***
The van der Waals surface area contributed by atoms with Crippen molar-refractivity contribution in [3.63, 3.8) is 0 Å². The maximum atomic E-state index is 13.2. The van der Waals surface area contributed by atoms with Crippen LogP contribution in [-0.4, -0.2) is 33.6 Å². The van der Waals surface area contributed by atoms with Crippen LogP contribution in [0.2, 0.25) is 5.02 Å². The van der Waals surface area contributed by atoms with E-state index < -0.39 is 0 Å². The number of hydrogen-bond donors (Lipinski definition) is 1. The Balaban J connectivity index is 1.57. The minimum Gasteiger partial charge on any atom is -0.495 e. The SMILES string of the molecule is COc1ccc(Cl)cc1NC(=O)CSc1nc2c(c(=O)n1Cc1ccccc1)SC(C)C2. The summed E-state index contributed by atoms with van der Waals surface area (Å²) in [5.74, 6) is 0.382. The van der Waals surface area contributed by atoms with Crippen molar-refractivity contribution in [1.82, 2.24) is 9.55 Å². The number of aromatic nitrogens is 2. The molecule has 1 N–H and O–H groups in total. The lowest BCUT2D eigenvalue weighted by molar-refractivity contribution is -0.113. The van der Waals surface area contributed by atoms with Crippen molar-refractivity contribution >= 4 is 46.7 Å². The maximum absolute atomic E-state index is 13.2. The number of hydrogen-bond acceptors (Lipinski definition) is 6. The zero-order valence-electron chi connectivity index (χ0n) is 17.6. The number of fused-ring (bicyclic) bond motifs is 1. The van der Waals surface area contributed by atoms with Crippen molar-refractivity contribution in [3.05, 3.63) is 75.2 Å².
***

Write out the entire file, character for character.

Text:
The van der Waals surface area contributed by atoms with Crippen molar-refractivity contribution in [3.63, 3.8) is 0 Å². The maximum atomic E-state index is 13.2. The van der Waals surface area contributed by atoms with Crippen LogP contribution in [-0.4, -0.2) is 33.6 Å². The van der Waals surface area contributed by atoms with Crippen LogP contribution in [0.2, 0.25) is 5.02 Å². The van der Waals surface area contributed by atoms with E-state index < -0.39 is 0 Å². The number of hydrogen-bond donors (Lipinski definition) is 1. The Balaban J connectivity index is 1.57. The minimum Gasteiger partial charge on any atom is -0.495 e. The SMILES string of the molecule is COc1ccc(Cl)cc1NC(=O)CSc1nc2c(c(=O)n1Cc1ccccc1)SC(C)C2. The summed E-state index contributed by atoms with van der Waals surface area (Å²) in [5.74, 6) is 0.382. The van der Waals surface area contributed by atoms with Crippen molar-refractivity contribution in [1.82, 2.24) is 9.55 Å². The number of aromatic nitrogens is 2. The molecule has 1 N–H and O–H groups in total. The lowest BCUT2D eigenvalue weighted by molar-refractivity contribution is -0.113. The van der Waals surface area contributed by atoms with Crippen molar-refractivity contribution >= 4 is 46.7 Å². The maximum absolute atomic E-state index is 13.2. The number of hydrogen-bond acceptors (Lipinski definition) is 6. The zero-order valence-electron chi connectivity index (χ0n) is 17.6. The number of fused-ring (bicyclic) bond motifs is 1. The van der Waals surface area contributed by atoms with Crippen molar-refractivity contribution in [3.05, 3.63) is 75.2 Å².